TO LIVE EACH DAY WITH DIGNITY
By Monsignor JOSÉ GOMEZ, Archbishop of Los Angeles
The euthanasia movement in our country is gaining strength and momentum. The reasons for this are complicated.
But at its root, this movement is driven by fears that many of us share. The fear of pain, suffering and death. The fear that one day we might lose our mental capacity or bodily functions. The fear of becoming a burden on others. Or of being left alone to die in some institution, hooked up to expensive machines.
With our American population getting older and people living longer, we are already starting to see economic pressures to ration health care among the elderly and the terminally ill. This, in a culture that already too much judges a person’s “worth” on the basis of what the person can “produce” economically.
So people are afraid. Their fears are legitimate and they need to be addressed.
But euthanasia advocates are exploiting these fears — in legislatures and courtrooms, in ad campaigns and in the popular media. They use deceptive language to present euthanasia as a humane solution for individuals and a sensible policy option for the common good of society.
We need to be clear. What they call “death with dignity” means basically giving people the permission and the means to kill themselves by a lethal overdose of prescription drugs.
Euthanasia advocates want to answer people’s fears by killing the person who is afraid. And if they succeed in their efforts to legalize physician-assisted suicide, they would change American society forever.
Legalized euthanasia would involve doctors and nurses — healing professionals — in helping to kill people. It would lead to a society in which the government — in the name of maximizing health care resources — would essentially decide which lives are worthy of living, and which people would be better off dead.
Already in America, legalized abortion has made it “routine” to kill unborn children. About a million babies are killed this way each year. That is scandal enough. We cannot now allow the killing of the elderly, terminally ill and disabled people to be become “routine” also.
That’s why the U.S. bishops have published a new statement on the euthanasia movement, “To Live Each Day with Dignity.”
It is a good statement of our moral principles. I hope every Catholic will read it and get more involved in this crucial public debate. We especially need participation from Catholics in the health care profession.
In our Catholic faith we have a beautiful message to share for the common good. And right now, our society really needs to hear this message.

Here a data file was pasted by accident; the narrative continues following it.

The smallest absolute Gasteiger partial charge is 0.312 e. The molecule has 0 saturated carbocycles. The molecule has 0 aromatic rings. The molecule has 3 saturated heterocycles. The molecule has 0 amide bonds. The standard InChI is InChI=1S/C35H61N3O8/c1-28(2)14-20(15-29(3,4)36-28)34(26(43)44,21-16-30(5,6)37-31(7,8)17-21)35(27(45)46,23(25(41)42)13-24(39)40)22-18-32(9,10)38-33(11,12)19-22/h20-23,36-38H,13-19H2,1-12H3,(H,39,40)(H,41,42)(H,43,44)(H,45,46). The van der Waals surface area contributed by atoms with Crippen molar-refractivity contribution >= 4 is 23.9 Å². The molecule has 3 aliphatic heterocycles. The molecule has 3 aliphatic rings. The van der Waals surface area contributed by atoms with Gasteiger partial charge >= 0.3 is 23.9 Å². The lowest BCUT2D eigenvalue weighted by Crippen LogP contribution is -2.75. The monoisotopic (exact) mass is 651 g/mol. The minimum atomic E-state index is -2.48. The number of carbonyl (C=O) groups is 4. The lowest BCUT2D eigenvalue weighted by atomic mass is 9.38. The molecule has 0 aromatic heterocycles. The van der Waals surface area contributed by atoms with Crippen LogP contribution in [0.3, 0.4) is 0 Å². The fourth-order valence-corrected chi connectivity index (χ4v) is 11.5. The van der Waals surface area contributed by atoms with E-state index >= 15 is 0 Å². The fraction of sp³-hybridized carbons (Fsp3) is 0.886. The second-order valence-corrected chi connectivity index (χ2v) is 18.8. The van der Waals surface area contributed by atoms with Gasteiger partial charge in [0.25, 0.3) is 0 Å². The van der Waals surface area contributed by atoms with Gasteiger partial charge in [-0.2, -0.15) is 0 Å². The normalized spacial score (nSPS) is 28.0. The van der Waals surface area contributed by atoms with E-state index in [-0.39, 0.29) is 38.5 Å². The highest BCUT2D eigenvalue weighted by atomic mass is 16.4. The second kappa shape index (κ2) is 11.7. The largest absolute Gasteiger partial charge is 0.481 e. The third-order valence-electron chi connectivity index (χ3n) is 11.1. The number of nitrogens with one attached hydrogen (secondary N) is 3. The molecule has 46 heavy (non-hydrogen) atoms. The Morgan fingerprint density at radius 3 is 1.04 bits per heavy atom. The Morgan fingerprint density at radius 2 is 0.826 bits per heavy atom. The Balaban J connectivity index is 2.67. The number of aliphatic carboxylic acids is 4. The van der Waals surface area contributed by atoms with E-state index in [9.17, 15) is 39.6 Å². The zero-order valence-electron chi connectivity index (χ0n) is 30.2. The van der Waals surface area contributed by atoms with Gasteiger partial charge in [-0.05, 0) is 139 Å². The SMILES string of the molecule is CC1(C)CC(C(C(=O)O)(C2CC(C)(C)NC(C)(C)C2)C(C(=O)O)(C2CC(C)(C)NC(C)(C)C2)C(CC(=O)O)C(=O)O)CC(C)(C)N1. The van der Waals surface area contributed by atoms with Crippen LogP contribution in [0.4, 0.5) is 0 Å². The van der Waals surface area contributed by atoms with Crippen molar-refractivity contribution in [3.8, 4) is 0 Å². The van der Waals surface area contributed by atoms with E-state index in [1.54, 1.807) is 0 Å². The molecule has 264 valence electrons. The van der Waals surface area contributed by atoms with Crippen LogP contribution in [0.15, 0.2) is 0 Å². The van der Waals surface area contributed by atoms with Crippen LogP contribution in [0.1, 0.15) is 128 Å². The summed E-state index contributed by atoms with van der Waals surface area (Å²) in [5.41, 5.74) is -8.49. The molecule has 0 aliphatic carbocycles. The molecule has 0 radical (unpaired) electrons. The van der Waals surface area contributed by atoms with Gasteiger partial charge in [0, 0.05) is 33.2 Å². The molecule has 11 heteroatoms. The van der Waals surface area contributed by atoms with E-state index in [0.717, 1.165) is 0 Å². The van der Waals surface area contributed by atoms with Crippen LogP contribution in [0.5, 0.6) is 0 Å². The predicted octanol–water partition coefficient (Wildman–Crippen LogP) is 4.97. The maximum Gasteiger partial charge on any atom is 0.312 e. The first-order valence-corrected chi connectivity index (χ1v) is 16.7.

American society has grown too secular. For the most part, our society functions as if God does not exist. As if there is nothing more to our human lives than this earthly, material existence.
Today, more and more people believe they only have one life to live. They think all they can hope for is contained between the span of years from their birth to their death.
When there is no hope for any life beyond the grave, people live with a kind of hidden despair. That’s one reason our society treats death and illness like enemies — to be feared and fought at all costs.
But we know the beautiful truth. That Jesus Christ rose from the dead and destroyed the power of death forever! That every human person has an infinite value in God’s eyes!
We must tell our society that our lives are more than biological. Our lives are also theological.
We are creatures of body and soul, matter and spirit. We are created out of love to be in dialogue, in a relationship with God.
This relationship begins before we are conceived in the womb. It is not cancelled by illness, disability or disease. Nothing can separate us from the love of Christ!
This is true even for the person who is no longer able to communicate. In the beautiful words of Blessed John Paul II: “The loving gaze of God the Father still falls upon them, acknowledging them as his sons and daughters, especially in need of help.”
As we pray for one another this week, let us commit ourselves to helping our brothers and sisters who are sick and afraid — beginning with those in our own families.
With modern palliative treatments, we can alleviate the pain they feel. We need to help them spiritually and emotionally as well. We need to let them know that they are always loved, and that we will care for them with compassion when they are no longer able to take care of themselves.
Let us ask Our Blessed Virgin Mary to help us create a society of love and true mercy, where everyone lives each day with dignity.
Archbishop Gomez has written a small book, “A Will to Live: Clear Answers on End of Life Issues” (Basilica Press, 2006). It is also available in Spanish: “Anhelo de Vivir” (Basilica Press, 2006). VN
The U.S. Bishops’ new statement on euthanasia is available at: www.usccb.org/toliveeachday.
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